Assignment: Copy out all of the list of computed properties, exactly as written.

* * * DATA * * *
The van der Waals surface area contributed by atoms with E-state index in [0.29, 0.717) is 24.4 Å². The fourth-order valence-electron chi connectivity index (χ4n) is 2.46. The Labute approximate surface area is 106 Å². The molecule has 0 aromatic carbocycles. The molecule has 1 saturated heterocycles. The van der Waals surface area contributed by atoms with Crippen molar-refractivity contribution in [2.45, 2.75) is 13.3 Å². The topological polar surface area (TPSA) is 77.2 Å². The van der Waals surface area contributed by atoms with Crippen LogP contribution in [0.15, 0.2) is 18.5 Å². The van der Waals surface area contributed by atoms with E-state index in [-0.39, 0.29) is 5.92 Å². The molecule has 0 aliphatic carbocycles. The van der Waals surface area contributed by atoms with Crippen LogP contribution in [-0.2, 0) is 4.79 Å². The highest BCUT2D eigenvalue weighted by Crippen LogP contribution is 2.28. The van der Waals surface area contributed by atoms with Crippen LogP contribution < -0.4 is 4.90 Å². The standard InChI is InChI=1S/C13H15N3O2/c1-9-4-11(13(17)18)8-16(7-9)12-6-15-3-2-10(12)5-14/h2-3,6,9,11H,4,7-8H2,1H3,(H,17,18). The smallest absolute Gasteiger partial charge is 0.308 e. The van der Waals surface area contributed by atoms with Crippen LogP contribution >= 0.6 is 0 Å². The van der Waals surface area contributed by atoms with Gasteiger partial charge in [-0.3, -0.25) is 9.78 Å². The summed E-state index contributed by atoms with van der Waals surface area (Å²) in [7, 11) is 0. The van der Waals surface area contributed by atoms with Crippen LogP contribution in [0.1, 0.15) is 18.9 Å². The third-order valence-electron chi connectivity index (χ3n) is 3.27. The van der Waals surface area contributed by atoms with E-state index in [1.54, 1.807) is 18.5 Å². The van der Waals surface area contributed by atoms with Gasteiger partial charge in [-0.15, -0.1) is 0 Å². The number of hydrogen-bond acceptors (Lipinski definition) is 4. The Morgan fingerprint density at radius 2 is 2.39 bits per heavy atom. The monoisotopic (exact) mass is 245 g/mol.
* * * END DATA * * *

The van der Waals surface area contributed by atoms with E-state index in [0.29, 0.717) is 24.4 Å². The fourth-order valence-electron chi connectivity index (χ4n) is 2.46. The Labute approximate surface area is 106 Å². The molecule has 0 aromatic carbocycles. The molecule has 1 saturated heterocycles. The van der Waals surface area contributed by atoms with Crippen molar-refractivity contribution in [2.45, 2.75) is 13.3 Å². The topological polar surface area (TPSA) is 77.2 Å². The van der Waals surface area contributed by atoms with Crippen LogP contribution in [0.15, 0.2) is 18.5 Å². The van der Waals surface area contributed by atoms with E-state index in [-0.39, 0.29) is 5.92 Å². The molecule has 0 aliphatic carbocycles. The van der Waals surface area contributed by atoms with Crippen LogP contribution in [-0.2, 0) is 4.79 Å². The highest BCUT2D eigenvalue weighted by Crippen LogP contribution is 2.28. The van der Waals surface area contributed by atoms with Crippen LogP contribution < -0.4 is 4.90 Å². The standard InChI is InChI=1S/C13H15N3O2/c1-9-4-11(13(17)18)8-16(7-9)12-6-15-3-2-10(12)5-14/h2-3,6,9,11H,4,7-8H2,1H3,(H,17,18). The smallest absolute Gasteiger partial charge is 0.308 e. The van der Waals surface area contributed by atoms with Crippen LogP contribution >= 0.6 is 0 Å². The van der Waals surface area contributed by atoms with Gasteiger partial charge in [-0.3, -0.25) is 9.78 Å². The summed E-state index contributed by atoms with van der Waals surface area (Å²) in [7, 11) is 0. The van der Waals surface area contributed by atoms with Crippen LogP contribution in [0.1, 0.15) is 18.9 Å². The third-order valence-electron chi connectivity index (χ3n) is 3.27. The van der Waals surface area contributed by atoms with E-state index in [1.54, 1.807) is 18.5 Å². The van der Waals surface area contributed by atoms with Gasteiger partial charge in [-0.15, -0.1) is 0 Å². The number of hydrogen-bond acceptors (Lipinski definition) is 4. The Morgan fingerprint density at radius 2 is 2.39 bits per heavy atom. The monoisotopic (exact) mass is 245 g/mol.